Two years of the pandemic have left their footprint in our work life. Flexible working hours, work from home, and cyber conferencing are the post-pandemic buzzwords. But did they also leave their mark on daily consumption patterns?
With data derived from Monitoring Consumption Switzerland (MCS), we investigate whether the pattern of consumption on Food and Beveridge Services per weekday has changed over the past three years. We analyze daily data of the Food and Beveridge Services merchant category because that category might reveal new work patterns most strongly.
We compare the average daily consumption patterns between 2019 and 2023. There are two issues that may affect the analysis. Firstly, there is an ongoing transition from cash to card payments, which has also been observed in previous studies of MCS. Secondly, inflation has become relevant in recent years. Both issues would bias an analysis based on absolute expenses or simple percentage changes between 2019 and 2023. To address the issues, we analyze the daily consumption shares, relative to the overall expenses in that week in the respective expenditure category (MCC), and then average the daily shares for the first quarter of 2019 and 2023.
In order to examine the impact of changes in consumption patterns, we divide agglomerations into three types to analyze how urban or rural environments may have been affected: city centers, multi-orientated areas (denoted as Agglomeration: Other in Figure 2), and rural areas (denoted as Other Municipalities in Figure 3). Figures 1 to 3 show the comparisons of consumption per weekday in the first quarter of 2019 (pre-pandemic period) with the first quarter of 2023 (post-pandemic period).
Figure 1 illustrates the daily average consumption shares for city centers made at the point of sale (POS). The sum of the shares across weekdays depicted in Figure 1 is the share of consumption in city centers for Food and Beverage Services relative to the total consumption in this expenditure category across all agglomeration types (i.e., the shares across the agglomeration types in Figures 1 to 3 add up to 1).
Figure 1 shows that the weekly consumption pattern exhibits a steady increase from Monday to Saturday. On Sundays, the share drops strongly to roughly the same level as on Mondays. Not surprisingly, city centers have the highest consumption share among the different agglomeration types: over the entire week, they account for 55.1% of all expenses on Food and Beverage Services in 2023. In 2019, the share was only slightly lower at 54.8%. Thus, we do not find a marked shift of consumption away from or to city centers. Shifts in the daily variation of the shares are small too, with two exceptions. On Mondays the consumption share dropped from 5.6% to 5.2%, and on Saturdays it increased from 9.9% to 10.8%. Otherwise, the shares have remained almost the same.
Figure 1. Notes: Average daily consumption shares in Food and Beveridge Services in city centers relative to all expenses in Food and Beveridge Services in Switzerland.
In Figures 2 and 3, we show the expenditure shares for multi-orientated urbanized centers (Agglomeration: Other), i.e., mainly commuting zones, and more rural areas (Other Municipalities). The commuting zones accounted for 28.1% of weekly consumption expenditures for Food and Beverage Services in 2019 and 26.4% in 2023. The more rural areas accounted for 17.1.% in 2019 and 18.5% in 2023. Thus, there appears to be a small shift of consumption expenditures from commuting zones towards more rural areas.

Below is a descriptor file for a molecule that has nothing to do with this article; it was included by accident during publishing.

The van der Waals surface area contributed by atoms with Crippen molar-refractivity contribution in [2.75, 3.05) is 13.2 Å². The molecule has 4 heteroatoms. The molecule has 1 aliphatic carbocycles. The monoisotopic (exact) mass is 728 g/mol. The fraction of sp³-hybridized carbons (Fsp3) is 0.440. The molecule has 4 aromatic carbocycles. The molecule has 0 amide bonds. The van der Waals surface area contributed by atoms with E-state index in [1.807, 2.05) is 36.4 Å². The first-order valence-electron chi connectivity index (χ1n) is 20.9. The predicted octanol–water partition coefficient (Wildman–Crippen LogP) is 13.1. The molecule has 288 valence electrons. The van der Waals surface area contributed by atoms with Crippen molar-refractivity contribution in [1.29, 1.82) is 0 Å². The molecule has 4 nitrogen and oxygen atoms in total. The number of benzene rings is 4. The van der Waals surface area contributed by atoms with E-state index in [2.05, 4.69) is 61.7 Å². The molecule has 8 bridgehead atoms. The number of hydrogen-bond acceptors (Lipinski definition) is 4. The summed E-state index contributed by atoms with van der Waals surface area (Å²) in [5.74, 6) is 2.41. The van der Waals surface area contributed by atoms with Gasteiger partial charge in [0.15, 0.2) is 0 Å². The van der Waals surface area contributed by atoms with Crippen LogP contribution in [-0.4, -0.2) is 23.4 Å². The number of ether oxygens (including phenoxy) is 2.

Inspecting the daily consumption patterns reveals that the changes are evenly distributed over the weekdays. Nearly all weekdays in multi-orientated urbanized areas have a lower expenditure share, most notably on Mondays and Fridays. Instead, the share increased on each weekday in more rural areas in 2023. Hence, the data suggest a shift away from multi-orientated urbanized centers to rural areas.
What may have caused these changes? A part of the population may spend more time in more rural areas in 2023 relative to 2019 and thus also consume there. It is not clear, however, why such a trend would have affected commuting areas more than city centers. Moreover, the observed changes are very small. Overall, the data do not reveal strong changes in consumption patterns that may have been associated with new post-pandemic work-life patterns. The consequences of post-pandemic work-life patterns for consumption expenditure thus remain a thorny topic requiring further research. To quote Shakespeare again: “O, how full of briers is this working-day world!”
Figure 2. Notes: Average daily consumption shares in the Food and Beveridge Services in multi-orientated urbanized areas relative to all expenses in Food and Beveridge Services in Switzerland.
Figure 3. Notes: Average daily consumption shares in the Food and Beveridge Services in rural areas relative to all expenses in Food and Beveridge Services in Switzerland.
 Of course, a more detailed analysis could inspect intraday data by focusing on specific commuting times in the morning and afternoon. Because the data are aggregated for each day, we cannot perform such an analysis.